Eric’s game began well, but eventually deadlocked, ending in an agreed draw. Duncan went a pawn down, and never quite recovered. Francesca also lost material early on, and eventually resigned.
Jo maintained material parity, ending up with a queen, two rooks, and seven pawns against a queen, two rooks, a knight, and four pawns. However, he defended well, holding Jo at bay until her flag fell.
Meanwhile, Les emerged into a bishop and pawns endgame two pawns up, with a clear time advantage. Before long, his opponent resigned.
|Nomads 400||2||2||Ravenfield Bishops|
|Eric Mckenna (b)||1||0||B England|
|Robert Shaw||0||1||D Hill|
|Jo Woollard||0||1||M Wilkes|
|Gordon Shaw||1||0||P Sherman|
Robert and his opponent lost their queens in quick succession. Eventually, his opponent forced material gain with a promotion threat. Robert played on for a while, but eventually resigned.
Eric castled kingside while his opponent developed his queen early. Eric gained material, then exchanged queens, leaving him with two rooks, a bishop, a knight, and six pawns against two rook and five pawns, a decisive material advantage. Mate soon follow.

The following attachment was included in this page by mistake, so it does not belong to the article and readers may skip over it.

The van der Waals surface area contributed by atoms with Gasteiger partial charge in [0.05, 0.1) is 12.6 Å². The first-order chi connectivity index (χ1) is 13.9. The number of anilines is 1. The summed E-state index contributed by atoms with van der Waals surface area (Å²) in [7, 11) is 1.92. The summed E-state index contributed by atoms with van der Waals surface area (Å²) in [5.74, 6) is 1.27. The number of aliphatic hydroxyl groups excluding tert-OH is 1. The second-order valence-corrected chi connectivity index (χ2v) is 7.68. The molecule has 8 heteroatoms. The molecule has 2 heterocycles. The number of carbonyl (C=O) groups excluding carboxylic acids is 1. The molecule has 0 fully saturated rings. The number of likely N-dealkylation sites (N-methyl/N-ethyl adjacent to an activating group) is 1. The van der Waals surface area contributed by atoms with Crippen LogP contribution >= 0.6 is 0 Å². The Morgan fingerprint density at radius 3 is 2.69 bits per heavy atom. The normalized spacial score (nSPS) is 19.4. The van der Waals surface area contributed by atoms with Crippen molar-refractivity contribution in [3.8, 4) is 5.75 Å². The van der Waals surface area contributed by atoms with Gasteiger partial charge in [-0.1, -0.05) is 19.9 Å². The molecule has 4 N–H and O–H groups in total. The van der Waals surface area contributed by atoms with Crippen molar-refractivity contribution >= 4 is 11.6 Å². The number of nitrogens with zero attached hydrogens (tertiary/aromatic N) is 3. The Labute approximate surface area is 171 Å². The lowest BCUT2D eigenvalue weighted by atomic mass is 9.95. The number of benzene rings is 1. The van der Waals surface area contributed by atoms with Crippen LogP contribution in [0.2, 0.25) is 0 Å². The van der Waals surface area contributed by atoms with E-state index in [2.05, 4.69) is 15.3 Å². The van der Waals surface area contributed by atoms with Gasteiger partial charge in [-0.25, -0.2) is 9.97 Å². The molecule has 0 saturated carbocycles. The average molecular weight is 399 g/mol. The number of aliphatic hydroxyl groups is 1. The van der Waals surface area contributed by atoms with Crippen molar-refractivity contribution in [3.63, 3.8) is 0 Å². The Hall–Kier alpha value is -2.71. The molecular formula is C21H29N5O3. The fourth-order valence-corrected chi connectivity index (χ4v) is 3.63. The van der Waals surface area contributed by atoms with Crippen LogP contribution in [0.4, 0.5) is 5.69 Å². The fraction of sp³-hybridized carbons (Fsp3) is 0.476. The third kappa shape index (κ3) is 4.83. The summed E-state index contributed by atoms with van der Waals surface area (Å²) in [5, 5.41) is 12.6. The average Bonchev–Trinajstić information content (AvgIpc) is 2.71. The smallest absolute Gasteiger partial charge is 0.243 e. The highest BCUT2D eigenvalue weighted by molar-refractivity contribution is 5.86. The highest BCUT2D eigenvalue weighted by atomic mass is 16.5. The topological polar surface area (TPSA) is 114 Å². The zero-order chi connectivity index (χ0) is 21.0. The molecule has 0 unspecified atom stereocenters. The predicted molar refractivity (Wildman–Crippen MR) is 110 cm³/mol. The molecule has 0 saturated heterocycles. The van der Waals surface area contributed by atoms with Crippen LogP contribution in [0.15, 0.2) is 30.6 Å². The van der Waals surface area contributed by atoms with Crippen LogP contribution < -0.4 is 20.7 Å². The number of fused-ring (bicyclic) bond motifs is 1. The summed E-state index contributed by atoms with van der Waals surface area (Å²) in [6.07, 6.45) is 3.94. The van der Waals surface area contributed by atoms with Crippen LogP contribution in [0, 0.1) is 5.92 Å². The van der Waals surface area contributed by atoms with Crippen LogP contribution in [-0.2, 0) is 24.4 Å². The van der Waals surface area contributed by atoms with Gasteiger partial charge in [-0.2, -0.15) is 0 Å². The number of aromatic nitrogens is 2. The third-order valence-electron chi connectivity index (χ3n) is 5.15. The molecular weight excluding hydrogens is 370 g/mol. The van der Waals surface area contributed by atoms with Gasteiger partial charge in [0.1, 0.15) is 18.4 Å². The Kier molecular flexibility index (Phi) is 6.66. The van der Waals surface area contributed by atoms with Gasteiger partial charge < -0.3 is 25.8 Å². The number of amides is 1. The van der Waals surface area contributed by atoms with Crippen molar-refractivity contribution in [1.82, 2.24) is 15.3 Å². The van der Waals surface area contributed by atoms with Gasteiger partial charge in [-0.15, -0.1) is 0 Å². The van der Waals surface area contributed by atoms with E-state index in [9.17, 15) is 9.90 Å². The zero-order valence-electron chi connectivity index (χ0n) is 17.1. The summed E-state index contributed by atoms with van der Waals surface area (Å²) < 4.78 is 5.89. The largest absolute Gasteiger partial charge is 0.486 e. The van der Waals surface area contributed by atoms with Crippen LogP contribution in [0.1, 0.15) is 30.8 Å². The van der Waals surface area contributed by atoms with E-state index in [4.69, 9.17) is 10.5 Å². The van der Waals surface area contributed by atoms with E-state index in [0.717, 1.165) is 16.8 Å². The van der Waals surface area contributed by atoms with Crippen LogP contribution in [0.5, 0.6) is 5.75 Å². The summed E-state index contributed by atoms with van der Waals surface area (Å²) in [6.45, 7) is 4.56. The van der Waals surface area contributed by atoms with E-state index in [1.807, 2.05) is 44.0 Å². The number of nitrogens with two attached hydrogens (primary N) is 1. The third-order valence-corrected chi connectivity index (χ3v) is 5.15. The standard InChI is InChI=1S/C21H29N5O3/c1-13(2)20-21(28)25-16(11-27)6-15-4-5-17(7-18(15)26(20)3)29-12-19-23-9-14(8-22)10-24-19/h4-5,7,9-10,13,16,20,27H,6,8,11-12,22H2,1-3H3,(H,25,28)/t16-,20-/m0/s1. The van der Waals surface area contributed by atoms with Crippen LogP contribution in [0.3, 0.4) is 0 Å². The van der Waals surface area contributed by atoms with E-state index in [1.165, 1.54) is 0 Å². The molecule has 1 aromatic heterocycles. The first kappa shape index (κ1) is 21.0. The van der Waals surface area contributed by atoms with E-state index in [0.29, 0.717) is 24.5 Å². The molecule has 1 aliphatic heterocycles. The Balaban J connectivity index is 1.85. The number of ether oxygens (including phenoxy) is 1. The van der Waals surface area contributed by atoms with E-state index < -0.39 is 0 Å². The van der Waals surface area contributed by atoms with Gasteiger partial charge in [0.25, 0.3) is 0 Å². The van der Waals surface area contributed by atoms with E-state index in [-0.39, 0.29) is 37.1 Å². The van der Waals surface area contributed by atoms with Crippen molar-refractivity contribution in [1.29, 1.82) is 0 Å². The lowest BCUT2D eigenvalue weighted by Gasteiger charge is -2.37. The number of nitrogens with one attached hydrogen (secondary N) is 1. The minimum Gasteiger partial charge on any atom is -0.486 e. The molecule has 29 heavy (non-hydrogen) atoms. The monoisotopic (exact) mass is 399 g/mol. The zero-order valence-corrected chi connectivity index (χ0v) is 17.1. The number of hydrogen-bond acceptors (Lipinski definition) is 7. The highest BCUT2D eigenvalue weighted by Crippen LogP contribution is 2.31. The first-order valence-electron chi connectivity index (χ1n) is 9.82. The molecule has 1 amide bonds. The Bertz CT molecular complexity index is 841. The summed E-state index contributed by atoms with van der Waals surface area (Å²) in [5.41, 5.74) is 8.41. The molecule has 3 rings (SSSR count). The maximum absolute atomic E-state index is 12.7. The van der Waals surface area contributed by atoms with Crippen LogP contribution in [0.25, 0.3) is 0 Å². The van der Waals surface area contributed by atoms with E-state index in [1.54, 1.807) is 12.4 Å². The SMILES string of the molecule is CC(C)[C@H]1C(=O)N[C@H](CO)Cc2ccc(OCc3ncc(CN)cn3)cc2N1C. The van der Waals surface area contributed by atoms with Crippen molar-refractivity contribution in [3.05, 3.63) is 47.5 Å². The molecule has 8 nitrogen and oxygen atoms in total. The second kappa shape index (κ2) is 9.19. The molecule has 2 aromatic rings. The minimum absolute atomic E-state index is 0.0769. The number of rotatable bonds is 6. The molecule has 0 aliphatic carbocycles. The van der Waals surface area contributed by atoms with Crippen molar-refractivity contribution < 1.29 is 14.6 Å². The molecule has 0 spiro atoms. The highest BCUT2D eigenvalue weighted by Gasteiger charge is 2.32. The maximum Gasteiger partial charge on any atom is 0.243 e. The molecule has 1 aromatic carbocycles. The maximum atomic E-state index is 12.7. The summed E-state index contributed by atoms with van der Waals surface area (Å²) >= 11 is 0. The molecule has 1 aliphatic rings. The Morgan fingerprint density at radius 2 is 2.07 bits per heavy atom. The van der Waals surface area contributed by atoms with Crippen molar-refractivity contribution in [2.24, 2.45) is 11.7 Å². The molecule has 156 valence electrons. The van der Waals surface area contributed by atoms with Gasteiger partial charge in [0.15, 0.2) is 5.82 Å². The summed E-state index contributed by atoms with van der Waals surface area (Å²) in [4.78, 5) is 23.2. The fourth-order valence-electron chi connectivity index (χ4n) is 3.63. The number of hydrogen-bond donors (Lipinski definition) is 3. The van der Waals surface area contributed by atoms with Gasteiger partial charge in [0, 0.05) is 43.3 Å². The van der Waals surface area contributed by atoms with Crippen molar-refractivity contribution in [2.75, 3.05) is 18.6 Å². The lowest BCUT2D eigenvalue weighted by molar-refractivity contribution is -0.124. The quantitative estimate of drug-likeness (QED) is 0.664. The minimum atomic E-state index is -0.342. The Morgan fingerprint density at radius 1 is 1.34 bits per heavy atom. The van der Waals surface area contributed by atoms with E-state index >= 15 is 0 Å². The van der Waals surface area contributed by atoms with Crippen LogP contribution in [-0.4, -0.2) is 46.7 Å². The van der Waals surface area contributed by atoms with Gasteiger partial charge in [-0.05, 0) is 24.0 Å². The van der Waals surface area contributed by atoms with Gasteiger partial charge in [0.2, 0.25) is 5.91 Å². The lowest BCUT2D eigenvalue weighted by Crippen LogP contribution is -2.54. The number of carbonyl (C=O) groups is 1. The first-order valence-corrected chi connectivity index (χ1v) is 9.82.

Gordon soon gained a knight, then swapped down, ending with a queen, two rooks and three pawns against a queen, single rook, and three pawns. Faced with the forced capture of his queen Gordon’s opponent resigned.
Jo and her opponent both castled kingside, swapping off minor pieces and reaching this position on move 36.
The game was looking drawish, but Jo had a few minutes less on the clock so eventually ran out of time.
|Sasca E||0½||4½||Nomads D|
|D Evans (w)||0||1||Eric McKenna (b)|
|A Wilson||0||1||Robert Shaw|
|M Atkinson||0||1||Jo Woollard|
|J Sexton||0||1||Dave Kesteven|
|W Peck||0½||0½||Ashley Rogers|
Sasca won the toss, and chose white on odds.